“Blame Canada, blame Canada
We need to form a full assault
It’s Canada’s Fault”
(Performed by South Park)
As Canadians, we blame Toronto. If any problem exists in the country, it’s Toronto’s fault.
And we are ready to assault Toronto.
Bill Murdoch, the MPP for Bruce-Grey-Owen Sound often known as a wild card by the other political parties and a “maverick Conservative” within his own, called for turning Toronto into a separate province at a Bruce County Federation of Agriculture round-table discussion just over a week ago.
He blamed the problems from the “mentality that is coming out of Toronto.”
His solution was for the rest of the province to divorce itself from Toronto. And with that solution, rural Ontario’s agenda once again would be forefront of the legislature.
Murdoch only wants to get rid of Toronto. He still desires that the 905 calling area remain in the new Ontario province.
Political columnists in Toronto jumped on the remarks and wondered how quickly they could make Murdoch’s dream a reality.
We often jest that “Toronto is the centre of the universe,” and that not only Ontario but the rest of Canada revolves around it. Everyone seems to need a “whipping person” and Toronto is Canada’s.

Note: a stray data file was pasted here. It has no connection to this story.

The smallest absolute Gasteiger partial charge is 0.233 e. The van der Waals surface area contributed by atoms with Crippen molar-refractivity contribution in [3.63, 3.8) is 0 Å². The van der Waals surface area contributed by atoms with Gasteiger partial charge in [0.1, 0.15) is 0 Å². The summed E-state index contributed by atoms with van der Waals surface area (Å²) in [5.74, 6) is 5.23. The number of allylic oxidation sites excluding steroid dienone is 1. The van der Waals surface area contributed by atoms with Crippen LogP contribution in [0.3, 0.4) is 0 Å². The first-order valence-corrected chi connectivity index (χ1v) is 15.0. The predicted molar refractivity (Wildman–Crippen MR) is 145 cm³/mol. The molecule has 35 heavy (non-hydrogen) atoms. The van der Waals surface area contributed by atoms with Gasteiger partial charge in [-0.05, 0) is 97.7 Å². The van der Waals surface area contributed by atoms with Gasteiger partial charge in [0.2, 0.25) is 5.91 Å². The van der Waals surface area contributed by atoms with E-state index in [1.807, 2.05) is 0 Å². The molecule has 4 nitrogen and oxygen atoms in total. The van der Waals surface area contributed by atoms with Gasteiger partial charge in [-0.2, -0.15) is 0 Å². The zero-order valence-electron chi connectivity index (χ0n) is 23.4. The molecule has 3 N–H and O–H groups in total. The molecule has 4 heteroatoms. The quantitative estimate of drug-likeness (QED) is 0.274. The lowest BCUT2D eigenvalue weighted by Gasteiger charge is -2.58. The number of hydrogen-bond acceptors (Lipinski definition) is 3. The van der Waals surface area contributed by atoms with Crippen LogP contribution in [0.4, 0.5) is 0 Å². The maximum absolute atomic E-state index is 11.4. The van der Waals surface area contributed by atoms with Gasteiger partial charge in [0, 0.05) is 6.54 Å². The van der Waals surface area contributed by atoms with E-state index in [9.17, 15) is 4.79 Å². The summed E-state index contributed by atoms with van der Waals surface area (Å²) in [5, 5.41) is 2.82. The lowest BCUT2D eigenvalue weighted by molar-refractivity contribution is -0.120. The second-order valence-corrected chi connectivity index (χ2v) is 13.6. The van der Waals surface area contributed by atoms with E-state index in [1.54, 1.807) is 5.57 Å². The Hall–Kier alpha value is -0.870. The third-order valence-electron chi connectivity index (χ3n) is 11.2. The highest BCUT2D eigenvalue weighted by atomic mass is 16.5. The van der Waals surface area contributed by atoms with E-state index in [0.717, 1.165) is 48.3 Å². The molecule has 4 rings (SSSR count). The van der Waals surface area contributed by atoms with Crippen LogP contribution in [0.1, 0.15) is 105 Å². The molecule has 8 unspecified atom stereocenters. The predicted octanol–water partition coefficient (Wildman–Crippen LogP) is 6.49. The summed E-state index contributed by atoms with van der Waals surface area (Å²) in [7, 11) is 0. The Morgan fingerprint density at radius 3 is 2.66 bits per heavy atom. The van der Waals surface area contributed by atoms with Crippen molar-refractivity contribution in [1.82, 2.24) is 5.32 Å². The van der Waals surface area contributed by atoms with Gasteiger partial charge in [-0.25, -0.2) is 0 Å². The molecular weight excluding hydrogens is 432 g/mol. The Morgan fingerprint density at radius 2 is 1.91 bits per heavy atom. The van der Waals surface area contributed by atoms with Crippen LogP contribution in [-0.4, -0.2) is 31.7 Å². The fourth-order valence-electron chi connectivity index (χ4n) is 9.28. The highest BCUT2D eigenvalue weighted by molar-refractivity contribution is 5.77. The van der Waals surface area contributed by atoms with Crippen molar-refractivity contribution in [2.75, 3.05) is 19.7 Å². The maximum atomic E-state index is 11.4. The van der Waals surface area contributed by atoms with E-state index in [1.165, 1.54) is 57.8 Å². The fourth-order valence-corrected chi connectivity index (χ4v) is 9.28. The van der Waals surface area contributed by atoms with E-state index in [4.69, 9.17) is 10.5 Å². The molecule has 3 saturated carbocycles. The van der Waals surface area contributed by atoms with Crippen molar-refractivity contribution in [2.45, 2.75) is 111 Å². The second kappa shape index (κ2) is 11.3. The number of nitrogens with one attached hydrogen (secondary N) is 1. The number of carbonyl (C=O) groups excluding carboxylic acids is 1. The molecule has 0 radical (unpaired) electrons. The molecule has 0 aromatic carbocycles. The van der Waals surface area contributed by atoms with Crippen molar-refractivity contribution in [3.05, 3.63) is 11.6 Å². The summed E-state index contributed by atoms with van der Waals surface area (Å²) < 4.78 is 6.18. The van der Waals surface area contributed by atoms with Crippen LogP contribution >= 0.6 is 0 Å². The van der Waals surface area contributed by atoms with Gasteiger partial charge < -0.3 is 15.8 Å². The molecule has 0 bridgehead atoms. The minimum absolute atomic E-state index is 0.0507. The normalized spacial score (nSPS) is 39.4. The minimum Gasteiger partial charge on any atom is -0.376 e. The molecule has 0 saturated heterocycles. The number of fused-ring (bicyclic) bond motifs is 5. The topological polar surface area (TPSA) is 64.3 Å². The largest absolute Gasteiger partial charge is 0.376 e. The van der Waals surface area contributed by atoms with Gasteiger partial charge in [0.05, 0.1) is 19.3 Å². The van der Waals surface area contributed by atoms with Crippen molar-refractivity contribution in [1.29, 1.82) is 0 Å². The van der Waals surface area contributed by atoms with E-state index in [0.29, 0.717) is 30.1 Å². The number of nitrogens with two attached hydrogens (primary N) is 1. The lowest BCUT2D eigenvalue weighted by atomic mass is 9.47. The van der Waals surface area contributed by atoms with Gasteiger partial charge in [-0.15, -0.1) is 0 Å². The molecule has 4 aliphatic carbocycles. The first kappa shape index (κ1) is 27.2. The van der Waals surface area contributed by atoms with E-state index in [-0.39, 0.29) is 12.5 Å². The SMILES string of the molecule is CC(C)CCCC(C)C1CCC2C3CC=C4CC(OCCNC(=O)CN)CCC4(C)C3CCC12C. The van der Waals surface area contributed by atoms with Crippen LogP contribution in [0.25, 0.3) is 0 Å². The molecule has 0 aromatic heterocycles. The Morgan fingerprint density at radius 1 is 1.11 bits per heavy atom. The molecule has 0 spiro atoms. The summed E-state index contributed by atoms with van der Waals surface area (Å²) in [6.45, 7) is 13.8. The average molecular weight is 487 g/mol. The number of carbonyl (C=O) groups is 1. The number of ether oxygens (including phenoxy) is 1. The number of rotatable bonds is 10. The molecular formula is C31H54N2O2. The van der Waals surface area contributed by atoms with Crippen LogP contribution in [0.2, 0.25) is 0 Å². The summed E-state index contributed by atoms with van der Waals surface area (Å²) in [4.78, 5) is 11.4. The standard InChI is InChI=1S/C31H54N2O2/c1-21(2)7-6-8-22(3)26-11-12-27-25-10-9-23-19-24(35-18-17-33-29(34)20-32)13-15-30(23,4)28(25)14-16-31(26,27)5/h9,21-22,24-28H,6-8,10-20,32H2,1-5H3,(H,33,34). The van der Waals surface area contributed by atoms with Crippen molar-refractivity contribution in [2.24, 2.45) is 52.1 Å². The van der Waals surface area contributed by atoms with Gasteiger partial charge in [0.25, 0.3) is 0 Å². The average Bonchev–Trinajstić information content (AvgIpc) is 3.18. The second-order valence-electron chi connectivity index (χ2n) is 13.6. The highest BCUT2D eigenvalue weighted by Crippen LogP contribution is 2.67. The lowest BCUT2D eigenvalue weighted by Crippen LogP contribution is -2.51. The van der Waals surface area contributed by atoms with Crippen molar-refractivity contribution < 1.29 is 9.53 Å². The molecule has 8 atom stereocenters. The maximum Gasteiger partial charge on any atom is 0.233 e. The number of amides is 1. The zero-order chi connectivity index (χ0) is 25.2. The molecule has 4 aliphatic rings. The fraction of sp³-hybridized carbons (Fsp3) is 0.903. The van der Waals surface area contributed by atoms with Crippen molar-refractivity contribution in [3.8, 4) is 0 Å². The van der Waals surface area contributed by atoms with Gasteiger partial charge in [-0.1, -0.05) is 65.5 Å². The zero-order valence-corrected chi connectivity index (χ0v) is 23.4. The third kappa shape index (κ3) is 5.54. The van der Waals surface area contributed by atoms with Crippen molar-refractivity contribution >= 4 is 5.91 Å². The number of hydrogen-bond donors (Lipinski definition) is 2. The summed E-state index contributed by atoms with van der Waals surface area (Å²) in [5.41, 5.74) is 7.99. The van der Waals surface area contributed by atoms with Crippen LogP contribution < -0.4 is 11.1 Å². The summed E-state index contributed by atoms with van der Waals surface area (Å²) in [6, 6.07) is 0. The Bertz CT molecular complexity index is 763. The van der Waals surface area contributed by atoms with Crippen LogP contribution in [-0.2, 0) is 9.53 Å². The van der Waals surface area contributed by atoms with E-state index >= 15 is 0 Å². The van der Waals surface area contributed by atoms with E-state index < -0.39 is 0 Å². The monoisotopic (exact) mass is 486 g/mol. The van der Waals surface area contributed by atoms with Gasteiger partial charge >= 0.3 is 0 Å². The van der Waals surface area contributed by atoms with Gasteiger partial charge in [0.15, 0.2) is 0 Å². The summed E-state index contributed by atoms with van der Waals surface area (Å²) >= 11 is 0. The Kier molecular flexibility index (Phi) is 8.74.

Often, the issues that bother the rest of Ontario are urban versus rural ones.
Murdoch, for instance, was complaining that Toronto was not reacting to the growing coyote problem in his neck of the woods.
I suppose we could blame the growing Fort Frances deer population on Toronto, as well, and assign the province the responsibility to do something about it.
Bear problems in the northwest can be blamed on Toronto legislation.
But if we can’t blame Toronto, we can find someone to blame for things we don’t like. When Rainy Lake is low or high because of either a lack of moisture or too much, we blame the province for not anticipating the annual changes in precipitation and reacting accordingly.
If the weatherman calls for rain, it is his fault when it rains. If the weather turns cold, it’s the weatherman’s fault. And should the weatherman call for rain, and it fails to happen, it’s his fault.
Wolf problems today can be blamed on poor deer herd management by Toronto legislation.
In the paper industry, we want to blame the legislature in Toronto for the decline in the number of paper mills in Northern Ontario on government hydro rates, not on the fact that North Americans are buying and using less paper.
If I go fishing and fail to catch a fish, do I blame it on my poor fishing ability, or blame the fish for outsmarting me? Most will blame the fish for having lock-jaw.
Do I blame the government for the crop of golden dandelions that will grace my yard this year?
And if my grass grows too quickly, do I curse the cool mornings and warm afternoons that make ideal grass-growing conditions? Or do I blame myself for fertilizing the lawn diligently year-round?
You be the judge.